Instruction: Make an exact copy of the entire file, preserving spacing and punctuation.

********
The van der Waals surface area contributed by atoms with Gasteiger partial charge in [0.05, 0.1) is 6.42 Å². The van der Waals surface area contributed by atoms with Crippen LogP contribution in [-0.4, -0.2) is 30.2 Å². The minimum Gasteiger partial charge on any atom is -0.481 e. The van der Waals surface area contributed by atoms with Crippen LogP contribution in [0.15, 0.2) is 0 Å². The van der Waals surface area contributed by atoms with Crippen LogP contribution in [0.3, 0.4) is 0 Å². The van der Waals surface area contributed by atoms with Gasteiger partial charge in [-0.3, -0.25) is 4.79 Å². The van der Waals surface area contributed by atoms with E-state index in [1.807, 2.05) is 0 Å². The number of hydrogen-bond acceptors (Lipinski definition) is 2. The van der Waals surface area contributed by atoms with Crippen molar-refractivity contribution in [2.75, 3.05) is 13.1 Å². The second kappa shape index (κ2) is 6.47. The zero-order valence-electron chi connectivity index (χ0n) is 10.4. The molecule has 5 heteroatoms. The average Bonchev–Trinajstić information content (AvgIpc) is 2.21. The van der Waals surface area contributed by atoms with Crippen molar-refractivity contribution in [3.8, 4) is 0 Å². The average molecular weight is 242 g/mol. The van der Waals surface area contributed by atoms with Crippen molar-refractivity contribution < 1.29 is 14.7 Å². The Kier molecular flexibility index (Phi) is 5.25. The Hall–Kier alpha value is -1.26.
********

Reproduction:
The van der Waals surface area contributed by atoms with Gasteiger partial charge in [0.05, 0.1) is 6.42 Å². The van der Waals surface area contributed by atoms with Crippen LogP contribution in [-0.4, -0.2) is 30.2 Å². The minimum Gasteiger partial charge on any atom is -0.481 e. The van der Waals surface area contributed by atoms with Crippen LogP contribution in [0.15, 0.2) is 0 Å². The van der Waals surface area contributed by atoms with Crippen LogP contribution in [0.3, 0.4) is 0 Å². The van der Waals surface area contributed by atoms with Gasteiger partial charge in [-0.3, -0.25) is 4.79 Å². The van der Waals surface area contributed by atoms with E-state index in [1.807, 2.05) is 0 Å². The number of hydrogen-bond acceptors (Lipinski definition) is 2. The van der Waals surface area contributed by atoms with Crippen molar-refractivity contribution in [2.75, 3.05) is 13.1 Å². The second kappa shape index (κ2) is 6.47. The zero-order valence-electron chi connectivity index (χ0n) is 10.4. The molecule has 5 heteroatoms. The average Bonchev–Trinajstić information content (AvgIpc) is 2.21. The van der Waals surface area contributed by atoms with Crippen molar-refractivity contribution in [3.8, 4) is 0 Å². The average molecular weight is 242 g/mol. The van der Waals surface area contributed by atoms with Crippen molar-refractivity contribution < 1.29 is 14.7 Å². The Kier molecular flexibility index (Phi) is 5.25. The Hall–Kier alpha value is -1.26.